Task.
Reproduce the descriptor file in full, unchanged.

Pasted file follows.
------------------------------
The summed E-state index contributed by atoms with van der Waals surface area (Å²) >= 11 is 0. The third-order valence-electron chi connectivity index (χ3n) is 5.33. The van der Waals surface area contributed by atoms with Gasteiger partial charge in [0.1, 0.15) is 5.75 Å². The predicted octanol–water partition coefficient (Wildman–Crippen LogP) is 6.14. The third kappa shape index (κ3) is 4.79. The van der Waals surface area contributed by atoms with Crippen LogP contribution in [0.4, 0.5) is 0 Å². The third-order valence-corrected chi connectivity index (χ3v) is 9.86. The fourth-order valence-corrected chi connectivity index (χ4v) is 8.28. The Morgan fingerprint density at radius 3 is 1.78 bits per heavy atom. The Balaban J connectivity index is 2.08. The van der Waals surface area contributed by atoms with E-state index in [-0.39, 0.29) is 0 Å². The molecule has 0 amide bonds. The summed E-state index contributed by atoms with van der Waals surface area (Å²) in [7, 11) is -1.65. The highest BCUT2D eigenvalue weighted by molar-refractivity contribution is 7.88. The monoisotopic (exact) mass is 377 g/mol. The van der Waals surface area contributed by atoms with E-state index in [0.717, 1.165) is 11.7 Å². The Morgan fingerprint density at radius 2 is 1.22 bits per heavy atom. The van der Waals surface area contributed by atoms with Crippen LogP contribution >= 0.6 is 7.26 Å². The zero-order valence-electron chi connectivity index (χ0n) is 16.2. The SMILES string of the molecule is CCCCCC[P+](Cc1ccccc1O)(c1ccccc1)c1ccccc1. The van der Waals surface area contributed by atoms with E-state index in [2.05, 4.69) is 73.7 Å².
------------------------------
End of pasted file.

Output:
The summed E-state index contributed by atoms with van der Waals surface area (Å²) >= 11 is 0. The third-order valence-electron chi connectivity index (χ3n) is 5.33. The van der Waals surface area contributed by atoms with Gasteiger partial charge in [0.1, 0.15) is 5.75 Å². The predicted octanol–water partition coefficient (Wildman–Crippen LogP) is 6.14. The third kappa shape index (κ3) is 4.79. The van der Waals surface area contributed by atoms with Crippen LogP contribution in [0.4, 0.5) is 0 Å². The third-order valence-corrected chi connectivity index (χ3v) is 9.86. The fourth-order valence-corrected chi connectivity index (χ4v) is 8.28. The Morgan fingerprint density at radius 3 is 1.78 bits per heavy atom. The Balaban J connectivity index is 2.08. The van der Waals surface area contributed by atoms with E-state index in [-0.39, 0.29) is 0 Å². The molecule has 0 amide bonds. The summed E-state index contributed by atoms with van der Waals surface area (Å²) in [7, 11) is -1.65. The highest BCUT2D eigenvalue weighted by molar-refractivity contribution is 7.88. The monoisotopic (exact) mass is 377 g/mol. The van der Waals surface area contributed by atoms with E-state index in [0.717, 1.165) is 11.7 Å². The Morgan fingerprint density at radius 2 is 1.22 bits per heavy atom. The van der Waals surface area contributed by atoms with Crippen LogP contribution >= 0.6 is 7.26 Å². The zero-order valence-electron chi connectivity index (χ0n) is 16.2. The SMILES string of the molecule is CCCCCC[P+](Cc1ccccc1O)(c1ccccc1)c1ccccc1. The van der Waals surface area contributed by atoms with E-state index in [2.05, 4.69) is 73.7 Å².